Reading Antony Beevor’s powerful new book, D-Day (Penguin), I was struck again by how difficult it is for us to understand how people who were not necessarily personally wicked supported the Nazis. Perhaps it helps to read across to the recent story of the discovery of new poems by W.H. Auden. These were, in fact, translations, which Auden turned into English poems, of songs from a Soviet pro-Lenin film in 1935. Rendering one of them more or less as a hymn, Auden has a peasant speaking of being ‘…a slave although unchained,/ Till through my darkness shone a ray/ And Lenin’s truth I gained’. The purpose of the poems was, via Lenin, to glorify Stalin. When these poems were published last month, people did point out that they were slightly embarrassing in their propaganda for totalitarianism, but no one pushed the point. If it were discovered that Auden had written this sort of thing, at that sort of time, about Hitler, we would never hear the end of it. Yet you can only begin to comprehend the pseudo-religious appeal of the 20th-century totalitarians when you recognise that one was very much like another. The reputations of Lenin, Stalin, Hitler, Mussolini, Mao etc. diverge more according to whether or not they survived than because of any moral difference.

Kingsley Amis once told me a story about how this point was well made. He knew a man who was an interior decorator. One day, the man was commissioned to improve the house of a rich, left-wing woman in Hampstead. Above the main staircase was a huge portrait of Lenin. Kingsley’s friend decided on a tease. ‘Who’s that?’ he asked the real-life Mrs Dutt Pauker. ‘Hang on, don’t tell me, don’t tell me… I know: Hitler!’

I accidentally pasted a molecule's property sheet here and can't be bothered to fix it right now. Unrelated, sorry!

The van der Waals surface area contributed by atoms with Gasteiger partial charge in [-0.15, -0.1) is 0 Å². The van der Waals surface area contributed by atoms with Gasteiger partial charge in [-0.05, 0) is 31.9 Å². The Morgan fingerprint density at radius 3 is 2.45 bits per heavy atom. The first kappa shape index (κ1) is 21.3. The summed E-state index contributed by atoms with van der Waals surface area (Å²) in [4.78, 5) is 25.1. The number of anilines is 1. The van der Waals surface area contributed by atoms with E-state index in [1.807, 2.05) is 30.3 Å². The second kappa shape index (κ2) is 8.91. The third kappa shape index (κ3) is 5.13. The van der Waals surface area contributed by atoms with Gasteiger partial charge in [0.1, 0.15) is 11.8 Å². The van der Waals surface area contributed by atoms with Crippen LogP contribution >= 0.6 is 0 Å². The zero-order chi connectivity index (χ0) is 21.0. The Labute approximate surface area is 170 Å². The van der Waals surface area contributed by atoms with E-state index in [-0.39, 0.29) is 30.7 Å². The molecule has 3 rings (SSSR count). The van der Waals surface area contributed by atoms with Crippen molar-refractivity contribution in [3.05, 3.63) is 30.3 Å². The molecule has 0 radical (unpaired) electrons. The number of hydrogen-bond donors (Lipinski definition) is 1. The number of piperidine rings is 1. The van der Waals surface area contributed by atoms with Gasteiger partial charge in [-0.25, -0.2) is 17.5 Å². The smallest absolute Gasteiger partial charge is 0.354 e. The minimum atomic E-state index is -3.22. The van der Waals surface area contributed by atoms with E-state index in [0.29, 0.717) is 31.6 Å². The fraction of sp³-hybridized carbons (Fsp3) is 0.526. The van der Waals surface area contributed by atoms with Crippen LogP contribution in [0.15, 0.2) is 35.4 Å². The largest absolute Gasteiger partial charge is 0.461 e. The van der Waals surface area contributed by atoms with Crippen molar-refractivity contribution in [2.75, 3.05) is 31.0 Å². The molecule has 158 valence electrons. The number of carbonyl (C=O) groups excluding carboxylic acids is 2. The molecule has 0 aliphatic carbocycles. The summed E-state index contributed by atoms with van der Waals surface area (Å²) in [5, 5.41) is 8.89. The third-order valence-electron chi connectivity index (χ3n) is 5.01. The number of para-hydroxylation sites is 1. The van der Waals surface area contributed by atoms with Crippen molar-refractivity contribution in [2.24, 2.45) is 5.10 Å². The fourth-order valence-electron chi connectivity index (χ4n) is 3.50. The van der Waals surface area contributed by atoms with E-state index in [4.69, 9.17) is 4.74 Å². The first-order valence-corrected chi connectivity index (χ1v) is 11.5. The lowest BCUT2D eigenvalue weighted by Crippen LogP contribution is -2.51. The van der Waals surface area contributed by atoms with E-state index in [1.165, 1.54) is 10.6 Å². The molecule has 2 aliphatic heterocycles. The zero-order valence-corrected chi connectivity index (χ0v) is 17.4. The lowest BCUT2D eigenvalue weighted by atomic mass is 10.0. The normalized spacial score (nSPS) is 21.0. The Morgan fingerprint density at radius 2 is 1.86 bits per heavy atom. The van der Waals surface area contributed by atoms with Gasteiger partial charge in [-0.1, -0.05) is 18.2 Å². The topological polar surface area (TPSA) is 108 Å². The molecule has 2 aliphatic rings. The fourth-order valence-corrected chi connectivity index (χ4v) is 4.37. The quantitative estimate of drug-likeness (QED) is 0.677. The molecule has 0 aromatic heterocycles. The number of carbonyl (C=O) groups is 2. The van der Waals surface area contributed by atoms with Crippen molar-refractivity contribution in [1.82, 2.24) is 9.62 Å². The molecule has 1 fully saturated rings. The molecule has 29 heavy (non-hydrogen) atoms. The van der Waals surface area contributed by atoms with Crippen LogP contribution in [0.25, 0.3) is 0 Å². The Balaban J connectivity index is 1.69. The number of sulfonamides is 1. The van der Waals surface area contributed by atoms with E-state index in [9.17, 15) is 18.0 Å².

It was encouraging to read at the weekend that hard times are making it more likely that museum charges will need to be reintroduced. Although it sounds a wonderful thing that everyone is allowed free into great collections, the effect is to give more power to the body that pays — the government. It is not a coincidence that the Labour government which ended museum charges has also terrorised museums over ‘access’, and even over what they choose to exhibit. It has promoted an idea of culture in which artistic value is judged solely by getting the right ‘footfall’. The belief that collections have a duty to the past and to the future and to the objects in their care has been supplanted by the doctrine of ‘diversity’. Our great national collections, like our great universities, would be much better guardians of their contents if they had their own endowments and their own revenue. Charge!